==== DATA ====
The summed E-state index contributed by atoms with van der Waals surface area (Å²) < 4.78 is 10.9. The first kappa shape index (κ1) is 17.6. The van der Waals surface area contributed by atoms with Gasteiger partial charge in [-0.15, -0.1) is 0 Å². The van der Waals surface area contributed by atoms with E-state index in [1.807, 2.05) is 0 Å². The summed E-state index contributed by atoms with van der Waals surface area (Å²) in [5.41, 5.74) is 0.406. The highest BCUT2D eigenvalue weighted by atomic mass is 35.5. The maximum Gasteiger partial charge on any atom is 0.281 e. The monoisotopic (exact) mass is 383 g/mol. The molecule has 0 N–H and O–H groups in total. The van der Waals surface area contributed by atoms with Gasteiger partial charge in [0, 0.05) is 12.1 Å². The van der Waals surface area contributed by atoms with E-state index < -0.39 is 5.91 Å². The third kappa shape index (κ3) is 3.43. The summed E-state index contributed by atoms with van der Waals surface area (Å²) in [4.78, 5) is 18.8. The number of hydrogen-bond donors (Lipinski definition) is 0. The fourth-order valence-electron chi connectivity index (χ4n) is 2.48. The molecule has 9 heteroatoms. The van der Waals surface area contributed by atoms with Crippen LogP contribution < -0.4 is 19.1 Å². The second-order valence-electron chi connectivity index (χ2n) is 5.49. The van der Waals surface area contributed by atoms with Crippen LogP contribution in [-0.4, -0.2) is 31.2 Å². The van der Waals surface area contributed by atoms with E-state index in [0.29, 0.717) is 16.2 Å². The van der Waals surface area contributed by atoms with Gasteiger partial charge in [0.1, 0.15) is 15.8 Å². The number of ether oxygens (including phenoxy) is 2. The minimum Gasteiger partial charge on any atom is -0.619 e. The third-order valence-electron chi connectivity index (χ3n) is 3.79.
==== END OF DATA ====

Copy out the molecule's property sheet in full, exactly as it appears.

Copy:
The summed E-state index contributed by atoms with van der Waals surface area (Å²) < 4.78 is 10.9. The first kappa shape index (κ1) is 17.6. The van der Waals surface area contributed by atoms with Gasteiger partial charge in [-0.15, -0.1) is 0 Å². The van der Waals surface area contributed by atoms with E-state index in [1.807, 2.05) is 0 Å². The summed E-state index contributed by atoms with van der Waals surface area (Å²) in [5.41, 5.74) is 0.406. The highest BCUT2D eigenvalue weighted by atomic mass is 35.5. The maximum Gasteiger partial charge on any atom is 0.281 e. The monoisotopic (exact) mass is 383 g/mol. The molecule has 0 N–H and O–H groups in total. The van der Waals surface area contributed by atoms with Gasteiger partial charge in [0, 0.05) is 12.1 Å². The van der Waals surface area contributed by atoms with E-state index < -0.39 is 5.91 Å². The third kappa shape index (κ3) is 3.43. The summed E-state index contributed by atoms with van der Waals surface area (Å²) in [4.78, 5) is 18.8. The number of hydrogen-bond donors (Lipinski definition) is 0. The fourth-order valence-electron chi connectivity index (χ4n) is 2.48. The molecule has 9 heteroatoms. The van der Waals surface area contributed by atoms with Crippen LogP contribution < -0.4 is 19.1 Å². The second-order valence-electron chi connectivity index (χ2n) is 5.49. The van der Waals surface area contributed by atoms with Crippen LogP contribution in [-0.4, -0.2) is 31.2 Å². The van der Waals surface area contributed by atoms with E-state index in [0.29, 0.717) is 16.2 Å². The van der Waals surface area contributed by atoms with Gasteiger partial charge in [0.1, 0.15) is 15.8 Å². The number of ether oxygens (including phenoxy) is 2. The minimum Gasteiger partial charge on any atom is -0.619 e. The third-order valence-electron chi connectivity index (χ3n) is 3.79.